MoCHA Cat Cafe Yabacho

A new Cat Cafe, called MoCHA, opened in Nagoya last month. It’s only a minute or so from Yabacho Station, in the Sakae Become building. It shares the second floor with another themed cafe.
Inside is a cat’s paradise, filled with comfy seating and tons of places to climb.

The fees average around ¥1200 for one hour or ¥200 per 10 minutes. For ¥380 extra, you can have access to an unlimited drink bar. For those who use LINE, theres also coupons available, if you friend them.
I stayed almost four hours, drifting between various activities. There are reclining seats, booths, a video game corner, the biggest cat tree I’ve ever seen, and plenty of cat toys. Also, the majority of the cats are still kittens.

I made friends with two kittens, a Russian Blue (Sally) and a Munchkin (Michelle). Both fell asleep after a little petting. 
Sally slept for over an hour, but was a ball of energy and affection after he woke up. Yes, Sally is a boy.
Michelle on the other hand, was only interested in my skirt. She suffers from palsy so running, jumping, and general coordination are difficult for her. She ended sleeping on part of my skirt for twenty minutes, until I had to wake her up to go.

If you are in Nagoya, I recommend this cafe. You can find directions and more information on its website.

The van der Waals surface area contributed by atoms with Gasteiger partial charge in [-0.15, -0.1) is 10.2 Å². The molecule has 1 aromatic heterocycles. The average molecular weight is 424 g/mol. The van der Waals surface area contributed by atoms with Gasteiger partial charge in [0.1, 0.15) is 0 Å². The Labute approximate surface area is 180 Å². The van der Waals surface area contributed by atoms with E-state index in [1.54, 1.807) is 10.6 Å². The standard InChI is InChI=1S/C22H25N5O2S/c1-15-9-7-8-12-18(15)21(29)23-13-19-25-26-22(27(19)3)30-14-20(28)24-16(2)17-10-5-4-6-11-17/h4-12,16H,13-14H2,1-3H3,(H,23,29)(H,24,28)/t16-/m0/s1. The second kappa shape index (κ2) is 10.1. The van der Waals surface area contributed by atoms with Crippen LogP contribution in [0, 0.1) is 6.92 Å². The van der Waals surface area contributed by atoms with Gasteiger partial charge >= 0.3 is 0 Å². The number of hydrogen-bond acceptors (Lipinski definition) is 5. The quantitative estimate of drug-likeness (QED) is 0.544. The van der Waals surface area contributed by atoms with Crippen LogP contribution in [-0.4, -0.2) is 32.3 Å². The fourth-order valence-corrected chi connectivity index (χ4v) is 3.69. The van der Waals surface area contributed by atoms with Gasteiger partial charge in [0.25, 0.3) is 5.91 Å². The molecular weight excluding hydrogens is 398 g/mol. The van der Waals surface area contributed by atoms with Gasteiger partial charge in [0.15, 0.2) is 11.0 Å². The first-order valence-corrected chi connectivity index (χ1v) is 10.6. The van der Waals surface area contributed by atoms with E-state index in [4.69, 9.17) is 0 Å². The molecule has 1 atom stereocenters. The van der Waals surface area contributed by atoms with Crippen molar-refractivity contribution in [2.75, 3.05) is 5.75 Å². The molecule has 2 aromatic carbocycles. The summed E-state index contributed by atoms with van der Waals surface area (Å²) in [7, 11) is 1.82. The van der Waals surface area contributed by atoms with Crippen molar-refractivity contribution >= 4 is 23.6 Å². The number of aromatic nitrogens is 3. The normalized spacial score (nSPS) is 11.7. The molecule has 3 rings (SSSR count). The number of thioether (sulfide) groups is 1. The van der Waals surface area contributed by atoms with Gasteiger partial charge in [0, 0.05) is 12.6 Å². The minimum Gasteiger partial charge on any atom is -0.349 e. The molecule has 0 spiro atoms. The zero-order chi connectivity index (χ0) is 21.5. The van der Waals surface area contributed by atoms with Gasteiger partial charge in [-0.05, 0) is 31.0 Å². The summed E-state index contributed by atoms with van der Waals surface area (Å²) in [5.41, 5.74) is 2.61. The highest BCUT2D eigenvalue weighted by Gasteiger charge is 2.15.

http://catmocha.jp/nagoya/

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Meet the Neighbours 01

Across from my current apartment complex, there’s an old abandoned house filled with stray cats. 
While it does look like something out of a horror movie, it was actually a big selling point for me. 

When I was give a tour of the room, by the real estate agent, he apologized for it when he caught my eyes lingering a little to long. I think he was taken back a little by me replying that I though it was cool.
Of course I have no intension of going inside, but I can admire it from the safety of my balcony. I’ve always been interested by old abandoned things like this and my new neighborhood has lots of cool things.


The Longest Day

Today was moving day, so there was lots to do. 

First I had to wake up around 7:30, so I could get ready/finish vacuuming my old apartment, before heading into downtown Nagoya to get the keys. That took longer than expected and involved more speaking than I thought would be necessary. By express train, it takes about a half hour one way, so a good chunk of my morning was eaten up by that.

Then, there was an apartment check by my manager, followed a phone call to the gas company, and various visits by the electric and gas companies to turn off utilities/collect payment.
After all that, I had to help the moving guy pack the moving van. It took a little over an hour to get to my new place. I also helped unpack and carry things up to the second floor. My new apartment is fancy and has various security feature.
About twenty minutes after the moving guy left, the gas company came to turn on the gas and help me start a contract. At the same time, the security guy was setting the home security system.